I think having more to life than watching TV did great things for John’s health. He even seemed to be regaining some of the use of his paralyzed limbs. Weeks before the big day, he asked me to spot him while he walked to the front of the church one morning because he planned to do it without his leg brace. It was a huge deal to him as we paraded to the front—him carrying his cane and me carrying his brace.   It was a good reminder to me of the little things we take for granted every day, like two good legs.

Over the years, folks at church helped John in various ways. Jay and Anita brought him meals. Jenny drove him to the hospital a few times. Families like the Sterretts had him over for meals. People included them in their Thanksgiving and Christmas plans. Mary Lou helped care for his dog and would take him to Walterboro to watch the young people from church show horses. He talked all the time about how much fun he had watching them win ribbons.

John wasn’t just a on the receiving end of love and attention. He liked to “pay it forward” as it called it. He took an interest in all the kids at church, but particularly fell in love with the Remember Hope Children’s Home. He sponsored two girls in Burma faithfully, sending small gifts or funds for them to purchase new school uniforms. He was very proud of his efforts to procure hundreds of pencils, pencil sharpeners, and erasers with the help of the fine folks at the Dollar Store.

Last Tuesday, Jenny hosted another birthday party for John. Little did she know, it would be his last. It was Mary Lou who found him lying unconscious in his home a few days later when she stopped by to give his dog some meds. He passed away quietly at MUSC.

He can walk without his leg brace now. And he doesn’t need me to spot him.

John didn’t leave behind a lot by way of worldly possessions, but as Curtis went through his things he found what was perhaps most important to him—letters and cards written by members of our church over the years. I’m so glad he didn’t die a lonely old man with nothing to do but watch a TV set. He died a member of a huge, loving family.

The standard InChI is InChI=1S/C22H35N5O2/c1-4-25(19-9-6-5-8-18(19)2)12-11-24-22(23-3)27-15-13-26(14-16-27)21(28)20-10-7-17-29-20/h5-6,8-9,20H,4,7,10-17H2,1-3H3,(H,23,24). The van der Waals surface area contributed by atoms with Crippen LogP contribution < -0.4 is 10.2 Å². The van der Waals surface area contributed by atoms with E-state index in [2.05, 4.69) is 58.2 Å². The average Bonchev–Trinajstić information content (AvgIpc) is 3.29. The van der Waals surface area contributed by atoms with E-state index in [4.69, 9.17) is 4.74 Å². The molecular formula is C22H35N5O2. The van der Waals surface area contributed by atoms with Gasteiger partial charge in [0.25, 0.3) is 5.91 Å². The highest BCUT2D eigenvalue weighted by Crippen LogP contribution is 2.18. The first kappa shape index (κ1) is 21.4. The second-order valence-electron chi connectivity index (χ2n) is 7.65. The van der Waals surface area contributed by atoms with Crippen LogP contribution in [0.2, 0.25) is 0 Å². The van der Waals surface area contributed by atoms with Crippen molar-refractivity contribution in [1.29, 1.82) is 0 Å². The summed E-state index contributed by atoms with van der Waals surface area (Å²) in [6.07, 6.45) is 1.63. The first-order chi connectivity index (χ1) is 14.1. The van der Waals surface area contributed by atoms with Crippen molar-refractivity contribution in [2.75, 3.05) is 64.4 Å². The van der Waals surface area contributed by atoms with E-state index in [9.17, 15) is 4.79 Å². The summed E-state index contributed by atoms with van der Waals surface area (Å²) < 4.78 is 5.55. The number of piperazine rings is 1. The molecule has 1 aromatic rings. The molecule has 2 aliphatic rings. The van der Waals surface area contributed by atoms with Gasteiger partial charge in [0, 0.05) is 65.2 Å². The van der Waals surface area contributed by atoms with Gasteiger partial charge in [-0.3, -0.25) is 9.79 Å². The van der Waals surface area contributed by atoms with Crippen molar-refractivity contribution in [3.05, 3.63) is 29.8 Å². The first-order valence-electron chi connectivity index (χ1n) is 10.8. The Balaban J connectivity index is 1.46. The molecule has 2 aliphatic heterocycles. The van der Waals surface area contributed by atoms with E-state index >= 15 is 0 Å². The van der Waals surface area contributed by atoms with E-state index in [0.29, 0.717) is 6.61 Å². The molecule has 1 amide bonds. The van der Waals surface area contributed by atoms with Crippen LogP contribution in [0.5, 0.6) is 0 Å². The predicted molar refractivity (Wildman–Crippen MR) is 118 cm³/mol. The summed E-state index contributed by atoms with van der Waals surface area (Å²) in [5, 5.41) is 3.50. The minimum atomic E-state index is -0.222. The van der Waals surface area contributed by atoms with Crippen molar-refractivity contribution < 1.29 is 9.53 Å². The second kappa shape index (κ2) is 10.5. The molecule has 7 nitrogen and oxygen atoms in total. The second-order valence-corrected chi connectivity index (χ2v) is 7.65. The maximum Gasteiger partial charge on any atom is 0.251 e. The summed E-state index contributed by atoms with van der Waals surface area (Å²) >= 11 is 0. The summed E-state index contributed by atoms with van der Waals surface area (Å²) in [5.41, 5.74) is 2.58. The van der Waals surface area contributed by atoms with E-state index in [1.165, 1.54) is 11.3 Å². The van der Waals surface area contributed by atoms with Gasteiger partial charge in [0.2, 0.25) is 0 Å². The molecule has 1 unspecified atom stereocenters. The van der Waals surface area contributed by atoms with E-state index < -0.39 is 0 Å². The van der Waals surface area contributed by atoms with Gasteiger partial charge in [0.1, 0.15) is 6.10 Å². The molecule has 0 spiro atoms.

The next day, I sat with some friends who were explaining to me why they didn’t go to church any more—just watched a service on TV. I thought about Charleston Bible Church and the incredible way this body of believers welcomes and loves others whether or not they can pay it back or “pay it forward.” I thought of our meaningful worship, solid Bible teaching, and practical encouragement for godly living. These folks are missing out.

I told them I loved my church and a little bit of why, but I didn’t say enough though. Or perhaps I said too much.

I can sum up my feelings about church in two words: John Gates.

Shoveling Coal

You gotta love the gym. Where else can you be updated on all the evils in the world all at once? TVs everywhere on every channel can give you updates from 6 points of view simultaneously. War in Israel. Chaos in Iraq. Mess in Washington. Mayhem in Detroit. Ebola in Liberia. Actors killing themselves.

Good Morning, America! It’s another day in our broken, messed up world.

You can turn off the TV, but you can’t turn off the problems. They are there.

So…what is there to do? What to do but put your head phones in and run. Run.

I can’t fix the Middle East. I can’t fix poverty. I can’t fix drugs and depression. I feel like I should do something, but what? And what would matter anyway?

Despite trying to shut it out, I can’t help but keep asking myself those questions while I’m running. Yep, I’m watching six TVs playing six different channels, I’m listening to something else on my headphones, and at the same time, I’m trying to solve the world’s problems in my head. It’s little wonder I’m exhausted before I even break a sweat.

This morning, my phone was playing Kisses from Katie, the recent story about of young lady who is trying to “do something.” She moved to Uganda after high school where she has adopted 13 children and helps provide for 600 more through a non-profit organization called Amazima.